Monitoring Behavior – One Inch Wide, a Mile Deep

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I am going to be starting using a neuromuscular fatigue system this week, and it requires the athlete to wake up and get data on their own. The difference is the athlete may need to stay at the La Hacienda del Valle to get readings because I simply need to see the testing with my eyes. I need to see it with my own observational abilities. True, I am a very objective and data driven person, but the first thing I teach the interns is read, react, record. My program is very USATF based and simple. The reason is the simple is complex, and we need to make the complex simple again. Lately we are seeing a lot of talk about what coaches are doing and I must take a pause to say that we need to stop talking about what is interesting and talk about what is impactful. Talking about the Omegawave is great, but when athletes are not lifting weights consistently, that will be a very brief forum thread.

I had to respond to Derek Hansen’s response. While I think Derek was 100% right on, I think we can go further and ask more questions. When I hear that coaches are doing something, I ask why are they sharing? Truthfully I have no training or recovery secrets in Track and Field. I started in 1996 after watching olympic athletes at the University of South Florida train, and realized instantly that I wanted to do what they were doing. Nothing has changed except VHS is now digital, my phone is in my pocket and not in my dorm, and I go to google scholar instead of the back of the library. For some reason, it seems that the worlds most popular sport gets attention for training, what a bunch of lies. Some of the biggest teams in the world don’t even do fitness tests or care in public forums about speed or training.

Back in 2004, I conducted a two-day workshop with Charlie Francis and it was attended by Val Nasedkin, Giuseppe Gueli, Mark McLaughlin, Joel Jameson, James Smith and lots of other coaches many of you might know (have it all recorded on video and audio). Obviously, OmegaWave was a hot topic back then. One coach in attendance who was short on experience and expertise, but was not hurting for cash, ended up buying an OmegaWave system on the spot. It was quite the impulse buy. Val did all the preparatory work with him in teaching him how to use the system, but this coach was not able to see improvements in his athletes, despite his $30,000 investment. Obviously, this is just one isolated case, but it does highlight the issue of putting the cart before the horse.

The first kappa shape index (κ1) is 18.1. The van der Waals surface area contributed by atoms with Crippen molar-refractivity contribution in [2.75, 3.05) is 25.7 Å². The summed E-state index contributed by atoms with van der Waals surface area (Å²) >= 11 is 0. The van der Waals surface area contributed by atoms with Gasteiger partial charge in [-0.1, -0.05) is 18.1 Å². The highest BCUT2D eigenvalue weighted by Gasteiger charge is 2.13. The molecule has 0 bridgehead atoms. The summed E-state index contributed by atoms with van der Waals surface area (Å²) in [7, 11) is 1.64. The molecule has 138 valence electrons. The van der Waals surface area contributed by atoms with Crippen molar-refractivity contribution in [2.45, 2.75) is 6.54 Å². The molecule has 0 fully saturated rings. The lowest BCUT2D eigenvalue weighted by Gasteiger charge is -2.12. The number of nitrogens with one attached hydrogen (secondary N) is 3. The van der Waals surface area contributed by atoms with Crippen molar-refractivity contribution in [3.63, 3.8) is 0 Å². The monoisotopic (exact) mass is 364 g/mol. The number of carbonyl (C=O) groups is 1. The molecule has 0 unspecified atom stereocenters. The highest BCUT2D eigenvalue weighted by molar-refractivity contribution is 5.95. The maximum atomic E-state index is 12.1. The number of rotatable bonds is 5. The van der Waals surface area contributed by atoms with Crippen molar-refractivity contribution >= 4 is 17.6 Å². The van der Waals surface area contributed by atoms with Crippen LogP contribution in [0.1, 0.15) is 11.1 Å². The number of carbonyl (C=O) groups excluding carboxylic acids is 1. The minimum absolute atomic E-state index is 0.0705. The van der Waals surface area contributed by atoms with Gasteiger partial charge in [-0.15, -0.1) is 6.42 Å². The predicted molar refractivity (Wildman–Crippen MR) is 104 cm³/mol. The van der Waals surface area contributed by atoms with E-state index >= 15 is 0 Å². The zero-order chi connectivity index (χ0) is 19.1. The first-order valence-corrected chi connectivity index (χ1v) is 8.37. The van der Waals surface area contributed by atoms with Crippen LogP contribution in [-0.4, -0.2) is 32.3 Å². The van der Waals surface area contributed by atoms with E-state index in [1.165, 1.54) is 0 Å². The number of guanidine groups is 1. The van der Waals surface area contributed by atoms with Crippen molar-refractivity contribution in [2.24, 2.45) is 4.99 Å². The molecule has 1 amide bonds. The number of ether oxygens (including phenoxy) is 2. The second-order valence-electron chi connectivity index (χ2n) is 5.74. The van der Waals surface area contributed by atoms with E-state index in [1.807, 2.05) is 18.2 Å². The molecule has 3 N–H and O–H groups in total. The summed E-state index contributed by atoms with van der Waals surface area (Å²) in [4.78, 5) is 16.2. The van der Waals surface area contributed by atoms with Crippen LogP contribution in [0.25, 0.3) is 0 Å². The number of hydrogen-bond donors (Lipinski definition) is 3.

Derek is right, and yes it’s on video with the very comment of coaches following the machines. They didn’t trust their eyes. The problem is nobody is training, so we need machines to get information when we could have likely had most of the information from just the hard workout. Two rare combinations exist, going hard and working out in professional sports. Last week I gave a call to Ryan Reynolds from UCLA, one of the best strength coaches I know personally. I visited him twice. Once to see who this guy is, and once to visit and ask questions. Two visits to Tempe that year, one announced and one not. The reason is that Derek may be right about visiting, but my question why would a coach open up and share what are his teams trade secrets? And when do people visit? During the season when we need to be there? Back to the basics, and this is where the inch wide and mile deep comes in. We can’t talk about omegawave when people are not training. Training is straining, not exercising or doing stuff. If I can complete the workout at the same load and percentages then a problem exists. I am not in shape and don’t train, but if I have to I will take the sandals off and run barefoot to make a point that they, out of shape athletes, need to do the basics before talking about what flavor grape juice they need for creatine. Get behind the line. Run through it. Put the weights away. Elbows up. No fancy training, no ballon sculptures, and following directions.

Do it right. Johnny Parker, a strength legend, was a proponent of using the phrase and inch wide and a mile deep. True I will request a photo of pumpkin seeds to see of one is addressing the basics with Iron status, but coming to practice on time is a cardinal sign of life being in check. HRV in the morning to me has had the highest correlation with the stability of wake times over any other marker, and when that is stable HRV shines. Instagram? That confirms my suspicion but a pillow mark on a cheek is just as powerful in the morning. We need to get back to basics and see reality, not machines only.

Carl Valle

Carl Valle

Track & Field Coach
Carl is an expert coach who has produced champions in swimming, track and numerous other sports. He is one of the foremost experts in the fields of nutrition and restoration.
Carl Valle

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